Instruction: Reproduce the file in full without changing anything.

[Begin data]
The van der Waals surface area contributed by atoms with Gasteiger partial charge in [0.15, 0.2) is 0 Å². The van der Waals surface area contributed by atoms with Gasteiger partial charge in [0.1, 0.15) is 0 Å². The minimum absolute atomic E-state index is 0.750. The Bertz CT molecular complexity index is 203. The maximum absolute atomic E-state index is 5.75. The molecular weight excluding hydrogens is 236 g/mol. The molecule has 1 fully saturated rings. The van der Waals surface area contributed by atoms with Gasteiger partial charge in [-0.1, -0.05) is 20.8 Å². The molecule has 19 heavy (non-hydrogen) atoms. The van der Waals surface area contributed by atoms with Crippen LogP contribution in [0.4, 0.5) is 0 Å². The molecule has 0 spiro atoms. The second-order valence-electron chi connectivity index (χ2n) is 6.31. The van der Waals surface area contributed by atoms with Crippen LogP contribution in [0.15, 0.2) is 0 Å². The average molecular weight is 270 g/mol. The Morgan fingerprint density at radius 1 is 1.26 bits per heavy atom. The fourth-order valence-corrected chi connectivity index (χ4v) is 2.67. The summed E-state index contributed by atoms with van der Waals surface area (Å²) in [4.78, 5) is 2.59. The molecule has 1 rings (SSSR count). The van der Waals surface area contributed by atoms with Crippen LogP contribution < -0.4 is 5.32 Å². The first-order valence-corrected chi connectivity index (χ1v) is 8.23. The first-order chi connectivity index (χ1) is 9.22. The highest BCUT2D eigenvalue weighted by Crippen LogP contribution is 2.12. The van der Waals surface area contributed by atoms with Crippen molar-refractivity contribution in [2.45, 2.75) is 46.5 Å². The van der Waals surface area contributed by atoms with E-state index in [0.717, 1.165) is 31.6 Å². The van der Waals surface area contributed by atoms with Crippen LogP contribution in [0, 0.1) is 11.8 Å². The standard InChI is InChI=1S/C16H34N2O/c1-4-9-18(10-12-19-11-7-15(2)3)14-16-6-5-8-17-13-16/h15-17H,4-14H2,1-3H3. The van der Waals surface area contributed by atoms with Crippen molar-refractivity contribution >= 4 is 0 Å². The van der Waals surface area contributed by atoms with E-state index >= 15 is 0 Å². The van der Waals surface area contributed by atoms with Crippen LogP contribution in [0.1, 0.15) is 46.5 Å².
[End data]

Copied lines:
The van der Waals surface area contributed by atoms with Gasteiger partial charge in [0.15, 0.2) is 0 Å². The van der Waals surface area contributed by atoms with Gasteiger partial charge in [0.1, 0.15) is 0 Å². The minimum absolute atomic E-state index is 0.750. The Bertz CT molecular complexity index is 203. The maximum absolute atomic E-state index is 5.75. The molecular weight excluding hydrogens is 236 g/mol. The molecule has 1 fully saturated rings. The van der Waals surface area contributed by atoms with Gasteiger partial charge in [-0.1, -0.05) is 20.8 Å². The molecule has 19 heavy (non-hydrogen) atoms. The van der Waals surface area contributed by atoms with Crippen LogP contribution in [0.4, 0.5) is 0 Å². The molecule has 0 spiro atoms. The second-order valence-electron chi connectivity index (χ2n) is 6.31. The van der Waals surface area contributed by atoms with Crippen LogP contribution in [0.15, 0.2) is 0 Å². The average molecular weight is 270 g/mol. The Morgan fingerprint density at radius 1 is 1.26 bits per heavy atom. The fourth-order valence-corrected chi connectivity index (χ4v) is 2.67. The summed E-state index contributed by atoms with van der Waals surface area (Å²) in [4.78, 5) is 2.59. The molecule has 1 rings (SSSR count). The van der Waals surface area contributed by atoms with Crippen LogP contribution < -0.4 is 5.32 Å². The first-order valence-corrected chi connectivity index (χ1v) is 8.23. The first-order chi connectivity index (χ1) is 9.22. The highest BCUT2D eigenvalue weighted by Crippen LogP contribution is 2.12. The van der Waals surface area contributed by atoms with Crippen molar-refractivity contribution in [2.45, 2.75) is 46.5 Å². The van der Waals surface area contributed by atoms with E-state index in [0.717, 1.165) is 31.6 Å². The van der Waals surface area contributed by atoms with Crippen LogP contribution in [0, 0.1) is 11.8 Å². The standard InChI is InChI=1S/C16H34N2O/c1-4-9-18(10-12-19-11-7-15(2)3)14-16-6-5-8-17-13-16/h15-17H,4-14H2,1-3H3. The van der Waals surface area contributed by atoms with Crippen molar-refractivity contribution >= 4 is 0 Å². The van der Waals surface area contributed by atoms with E-state index >= 15 is 0 Å². The van der Waals surface area contributed by atoms with Crippen LogP contribution in [0.1, 0.15) is 46.5 Å².